Moving system into a new case: Will my OS be wiped off?

By Atham
Sep 9, 2011
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  1. Hello Techspot,

    I am going to get my self a new case and a PSU. I would like to move my current system into it. Will the information on my HDD be wiped off or not.

    And if there is any way please tell me. I checked the guide on Techspot but it is a bit outdated and I am not changing my motherboard.

    Thanks
  2. Route44

    Route44 TechSpot Ambassador Posts: 12,109   +21

    No, it will not.
  3. Atham

    Atham TechSpot Enthusiast Topic Starter Posts: 517

    Even if I unplug it from the motherboard?
  4. Route44

    Route44 TechSpot Ambassador Posts: 12,109   +21

    Yes. You will not lose your information. It will be there.
  5. Atham

    Atham TechSpot Enthusiast Topic Starter Posts: 517

    Okay thanks. Just out of curiosity, how come I don't lose anything?
  6. dmill89

    dmill89 TechSpot Guru Posts: 737

    It is magnetic storeage just like a floppy or tape and is thus not power dependent. Unless you erase it ot it is exposed to an extreamly powerful magnet the data on your HDD will be fine.
  7. Atham

    Atham TechSpot Enthusiast Topic Starter Posts: 517

    Oh, so that's why. Thanks a lot.
  8. SKYSTAR

    SKYSTAR TechSpot Enthusiast Posts: 250

    of course no
  9. mike1959

    mike1959 TechSpot Addict Posts: 1,033   +15

    You won't have any problems if you transplant all you current pc into a different case, with the same PSU or a new one.
    But if you changed any of the major components, e.g. Motherboard, graphics card etc, then you would have problems. Reason is that each time you boot Windows, it does some checks on the part numbers of boards that make up your PC, and compares with what they were the last time you booted it.
    If numbers are the same as before, all is well. If some of the part numbers are different, Windows sees your PC as a different machine, so then your copy of Windows is now on 2 PC's, and that's not allowed ! (by M.Soft.)
    But the Pc case has no part numbers,(that are checked) so it won't make any difference.
    Also you don't lose data by unplugging the hard drive.
    When you fit the new motherboard, take time fitting the 'Stand-off's into the case, to fix the board to. Have a good look at the old case, and see how the board was fixed. (Could be four or six stand-off's.)
    Many 'Non-booting' PC's are traced to this area.
  10. Atham

    Atham TechSpot Enthusiast Topic Starter Posts: 517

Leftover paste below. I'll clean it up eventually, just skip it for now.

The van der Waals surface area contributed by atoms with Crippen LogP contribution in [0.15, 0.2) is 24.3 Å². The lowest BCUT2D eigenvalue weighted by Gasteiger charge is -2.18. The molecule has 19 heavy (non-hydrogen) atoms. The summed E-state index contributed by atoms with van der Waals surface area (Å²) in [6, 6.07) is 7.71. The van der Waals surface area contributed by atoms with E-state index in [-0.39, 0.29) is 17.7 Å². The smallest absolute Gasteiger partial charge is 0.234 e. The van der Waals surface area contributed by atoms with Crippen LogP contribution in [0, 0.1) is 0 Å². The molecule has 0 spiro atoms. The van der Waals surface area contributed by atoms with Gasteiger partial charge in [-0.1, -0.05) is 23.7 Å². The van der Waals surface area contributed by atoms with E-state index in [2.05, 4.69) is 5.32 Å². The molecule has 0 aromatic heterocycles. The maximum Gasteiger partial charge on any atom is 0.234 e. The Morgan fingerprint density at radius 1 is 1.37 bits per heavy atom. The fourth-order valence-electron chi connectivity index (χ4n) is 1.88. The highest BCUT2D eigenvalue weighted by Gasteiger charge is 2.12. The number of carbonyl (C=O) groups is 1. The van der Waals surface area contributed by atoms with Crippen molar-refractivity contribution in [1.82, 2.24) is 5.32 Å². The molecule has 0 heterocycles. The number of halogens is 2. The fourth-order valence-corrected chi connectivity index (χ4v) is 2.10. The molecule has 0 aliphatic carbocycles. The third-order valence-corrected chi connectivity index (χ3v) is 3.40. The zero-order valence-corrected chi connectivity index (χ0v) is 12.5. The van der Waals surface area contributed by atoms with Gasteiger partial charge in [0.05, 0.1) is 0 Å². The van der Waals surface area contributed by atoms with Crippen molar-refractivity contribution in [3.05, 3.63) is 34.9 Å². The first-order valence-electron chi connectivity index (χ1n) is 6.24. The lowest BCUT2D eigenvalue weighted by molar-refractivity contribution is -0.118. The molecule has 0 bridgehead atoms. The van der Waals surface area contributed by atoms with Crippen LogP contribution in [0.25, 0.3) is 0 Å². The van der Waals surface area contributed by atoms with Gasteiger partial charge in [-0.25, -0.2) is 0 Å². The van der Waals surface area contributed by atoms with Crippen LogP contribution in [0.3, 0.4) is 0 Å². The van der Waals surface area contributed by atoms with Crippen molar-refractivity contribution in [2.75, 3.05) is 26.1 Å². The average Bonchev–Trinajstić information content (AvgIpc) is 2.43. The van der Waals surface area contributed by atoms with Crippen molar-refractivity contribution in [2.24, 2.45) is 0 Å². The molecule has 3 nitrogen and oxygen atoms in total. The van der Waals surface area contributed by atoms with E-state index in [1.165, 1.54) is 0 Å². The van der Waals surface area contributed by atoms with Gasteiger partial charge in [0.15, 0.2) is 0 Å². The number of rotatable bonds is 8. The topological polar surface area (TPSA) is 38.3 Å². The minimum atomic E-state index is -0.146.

I will add a new discreet GPU as I have an IGP. Would that change something, if I boot up first with the IGP and then boot up with the GPU?
  11. Route44

    Route44 TechSpot Ambassador Posts: 12,109   +21

    Yes, you will have driver conflicts resulting in system crashes. If you are going to add a dedicated GPU card you must disable the onboard video in the BIOS.
  12. Atham

    Atham TechSpot Enthusiast Topic Starter Posts: 517

    I know about the BIOS. I am talking about Windows 7
  13. Mizzou

    Mizzou TechSpot Enthusiast Posts: 930

    Probably best to transfer your existing system components to the new case first as is. After you've verified that there are no issues then install the new video card and appropriate drivers for Windows 7.
     
  14. mike1959

    mike1959 TechSpot Addict Posts: 1,033   +15

    "On-board" graphics vs. PCI-E card.

    If you have an empty graphic card slot, probably PCI-Express type, you can fit a graphic card, in which case your bios should automatically detect that.
    But sometimes it doesn't happen. If you buy the graphic card new, then you will get a CD with the driver on it, but past experience says it could be an old version, so you will need to go to the makers site, and download the latest version.
    Will be Nvidia or AMD (for ATI drivers.)
    In the BIOS you will need to set, "integrated graphics=disabled" (or "off").
    In my Dell, I set integrated graphics to "auto", which works, and detects if I have a graphic card in, or not.
    (*Some motherboards don't have an "on-board" graphic chip, so it's worth paying a bit more for one that does, just in case your PCI-E card packs up one day, you can then drop back to the integrated option, and still use the PC.)
  15. ravisunny2

    ravisunny2 TS Ambassador Posts: 2,048   +8

    All of the above.

    Plus

    1) If you unplug anything, do note how to plug it back again
    2) Check all plugs/cables that nothing has become loose
    3) If in a dry area, do not touch the RAM without anti-static
  16. Atham

    Atham TechSpot Enthusiast Topic Starter Posts: 517

    Thanks a lot guys for all your advice.
  17. SKYSTAR

    SKYSTAR TechSpot Enthusiast Posts: 250

    good luck man


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